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Conventional means of measuring high voltages and currents rely on the measurement consuming a (hopefully) small amount of the power from the system. For instance, a resistive divider does draw some small amount of current. In power engineering, this small power is called the "burden".
Instead of directly measuring the quantity of interest, you can measure the changes in properties of some material as a result of the surrounding electrical or magnetic field. The power required for making the measurement is provided by the measuring equipment itself. One family of these techniques relies on the changes in optical properties of certain materials in electrical and magnetic fields: the Kerr effect, the Pockels effect, and the Faraday effect.
All of these techniques rely on various mechanisms by which a material rotates the polarization of light passing through. The amount of rotation depends on the electric or magnetic field. The performace is determined largely by how well you can measure the change in polarization of the light. High quality polarizing film has a transmission ratio of 1000:1 between aligned and crossed.
If one wanted to measure the E field around an operating Tesla coil, as well as the waveforms, the electro-optic sensorl could be mounted on a long insulated rod with fiber optic cables to send the light to and from the measuring cell. An alternate scheme could be to use a laser and appropriate prisms or mirrors to send the light out to the cell along the support and to return it to a detector. In the latter case, the sensor itself could be mounted to the high voltage terminal, with the laser and detector mounted at some distance away.
Often used to create extremely high speed shutters, the Kerr effect is an anisotropic change in the index of refraction of a substance in response to an electric field. A practical implementation has the Kerr substance (often nitrobenzene, which has a very high Kerr Constant) between two crossed polarizers. The polarization of the light is rotated in proportion to the square of the E field, allowing some light to pass through the polarizers. As a shutter, the response time of the Kerr Cell is limited mainly by how fast the E field can be changed.
The problems with a Kerr Cell are: nitrobenzene is a volatile solvent which is remarkably toxic; the effect is proportional to the square of the E-field, which is no problem for a shutter application, but not as appropriate for a measurement application.
The Pockels effect is similar to that of the Kerr effect, except that the change in index is linearly proportional to the electric field. Substances such as KDP (Potassium Dihydrogen Phosphate), KD*P (Deuterated KDP) and LiNbO3 (Lithium Niobate) show large Pockels effects and are very popular as electro-optic modulators for laser work.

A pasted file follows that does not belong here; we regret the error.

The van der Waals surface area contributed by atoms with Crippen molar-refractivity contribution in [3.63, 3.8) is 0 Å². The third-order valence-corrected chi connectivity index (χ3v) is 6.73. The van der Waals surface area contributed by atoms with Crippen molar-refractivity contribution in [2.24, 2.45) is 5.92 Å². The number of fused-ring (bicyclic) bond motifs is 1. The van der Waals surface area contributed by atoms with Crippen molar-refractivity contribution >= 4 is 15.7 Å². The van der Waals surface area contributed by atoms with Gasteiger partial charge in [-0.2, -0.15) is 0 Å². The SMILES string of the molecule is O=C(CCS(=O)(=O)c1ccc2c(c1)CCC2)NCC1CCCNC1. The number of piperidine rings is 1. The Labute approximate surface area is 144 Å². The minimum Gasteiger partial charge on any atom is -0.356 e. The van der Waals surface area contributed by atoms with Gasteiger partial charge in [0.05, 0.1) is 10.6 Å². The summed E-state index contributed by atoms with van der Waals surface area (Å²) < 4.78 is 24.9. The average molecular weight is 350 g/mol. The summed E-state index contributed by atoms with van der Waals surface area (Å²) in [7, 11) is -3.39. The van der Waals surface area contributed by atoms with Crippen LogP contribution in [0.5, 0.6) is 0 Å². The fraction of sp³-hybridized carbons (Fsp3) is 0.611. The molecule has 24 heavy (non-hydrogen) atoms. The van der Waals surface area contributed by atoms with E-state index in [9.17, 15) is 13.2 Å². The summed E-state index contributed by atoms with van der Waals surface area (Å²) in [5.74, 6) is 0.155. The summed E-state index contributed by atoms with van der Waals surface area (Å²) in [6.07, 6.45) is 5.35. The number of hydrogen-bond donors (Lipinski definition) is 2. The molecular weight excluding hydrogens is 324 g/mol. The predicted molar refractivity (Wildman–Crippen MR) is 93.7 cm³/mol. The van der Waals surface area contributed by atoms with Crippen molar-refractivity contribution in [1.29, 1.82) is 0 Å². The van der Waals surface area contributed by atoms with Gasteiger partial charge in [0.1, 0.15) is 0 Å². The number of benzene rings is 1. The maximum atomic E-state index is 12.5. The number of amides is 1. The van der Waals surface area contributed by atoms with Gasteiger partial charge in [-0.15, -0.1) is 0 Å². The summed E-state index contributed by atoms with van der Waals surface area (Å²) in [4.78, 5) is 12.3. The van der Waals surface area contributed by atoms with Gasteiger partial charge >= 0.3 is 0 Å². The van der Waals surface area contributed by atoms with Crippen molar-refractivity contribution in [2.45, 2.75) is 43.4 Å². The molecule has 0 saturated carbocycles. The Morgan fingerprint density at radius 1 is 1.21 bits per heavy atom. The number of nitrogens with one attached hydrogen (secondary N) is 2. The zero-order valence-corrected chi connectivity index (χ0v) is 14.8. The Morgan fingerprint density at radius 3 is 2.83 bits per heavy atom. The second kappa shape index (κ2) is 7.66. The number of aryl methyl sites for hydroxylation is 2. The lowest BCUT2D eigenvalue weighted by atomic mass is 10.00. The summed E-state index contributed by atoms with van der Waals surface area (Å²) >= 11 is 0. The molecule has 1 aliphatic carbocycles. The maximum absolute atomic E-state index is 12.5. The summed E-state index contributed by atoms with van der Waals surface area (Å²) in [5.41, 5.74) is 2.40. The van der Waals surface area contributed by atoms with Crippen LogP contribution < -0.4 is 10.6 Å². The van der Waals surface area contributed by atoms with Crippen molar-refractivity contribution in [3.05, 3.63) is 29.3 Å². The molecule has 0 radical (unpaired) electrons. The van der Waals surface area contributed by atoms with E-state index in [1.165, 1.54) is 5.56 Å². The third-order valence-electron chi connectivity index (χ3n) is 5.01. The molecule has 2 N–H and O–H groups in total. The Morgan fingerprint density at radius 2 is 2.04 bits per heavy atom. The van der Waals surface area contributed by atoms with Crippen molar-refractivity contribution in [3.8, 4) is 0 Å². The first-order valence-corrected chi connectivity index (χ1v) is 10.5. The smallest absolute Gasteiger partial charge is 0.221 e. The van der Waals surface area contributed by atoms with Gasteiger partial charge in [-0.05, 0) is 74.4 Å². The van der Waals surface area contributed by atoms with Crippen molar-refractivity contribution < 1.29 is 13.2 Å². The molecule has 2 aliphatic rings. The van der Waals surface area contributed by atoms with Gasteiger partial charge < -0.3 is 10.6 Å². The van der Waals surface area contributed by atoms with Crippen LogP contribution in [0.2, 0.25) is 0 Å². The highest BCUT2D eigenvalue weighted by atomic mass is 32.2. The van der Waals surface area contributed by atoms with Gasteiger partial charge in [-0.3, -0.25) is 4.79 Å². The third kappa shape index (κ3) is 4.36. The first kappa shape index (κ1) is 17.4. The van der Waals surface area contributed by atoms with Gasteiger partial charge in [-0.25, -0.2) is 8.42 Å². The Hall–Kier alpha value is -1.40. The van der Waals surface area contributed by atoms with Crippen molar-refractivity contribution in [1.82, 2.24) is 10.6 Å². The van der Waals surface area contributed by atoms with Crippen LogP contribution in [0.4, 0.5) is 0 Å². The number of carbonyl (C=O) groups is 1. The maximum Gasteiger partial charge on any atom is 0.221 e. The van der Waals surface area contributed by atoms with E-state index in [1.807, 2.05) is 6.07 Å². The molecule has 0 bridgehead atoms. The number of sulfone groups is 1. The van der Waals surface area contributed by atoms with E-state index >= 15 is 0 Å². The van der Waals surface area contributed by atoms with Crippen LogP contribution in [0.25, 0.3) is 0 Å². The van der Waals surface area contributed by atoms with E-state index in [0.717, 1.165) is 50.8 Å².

One problem with Pockels sensors is the cost of the crystals, particularly in large sizes. A small 1 cm diameter crystal suitable for turning on and off a laser beam isn't particularly expensive (several hundreds of dollars), but a larger one for use as a photographic shutter would be prohibitively expensive. For a HV measuring application, the cell could be on the scale of millimeters, particularly if fiberoptic cables are used.
Faraday rotation is a magnetic effect. Notable in high density lead glass, the rotation is proportional to the magnetic field. A chunk of lead glass 1" thick and 2" in diameter would need a field of .5 Tesla (5000 Gauss) to rotate the polarization 90 degrees. (This is about 10,000 ampere turns for that physical size). The rotation is proportional to the length of the optical path and to the magnetic field, so a longer piece of glass makes a more sensitive detector.
Faraday rotation does provide a handy way to measure the current in EHV or UHV power lines. A piece of lead glass (which can be quite long) is placed near the power cable and a polarized laser is used to measure the rotation. In a Tesla coil application, lead glass sensors connected by fiber optic cables could be used to measure the current at various parts of the coil. For that matter, a glass fiber of the appropriate material could be used as the sensor itself.
There have been some Scientific American "Amateur Scientist" columns dealing with Kerr Cells and Faraday modulators.
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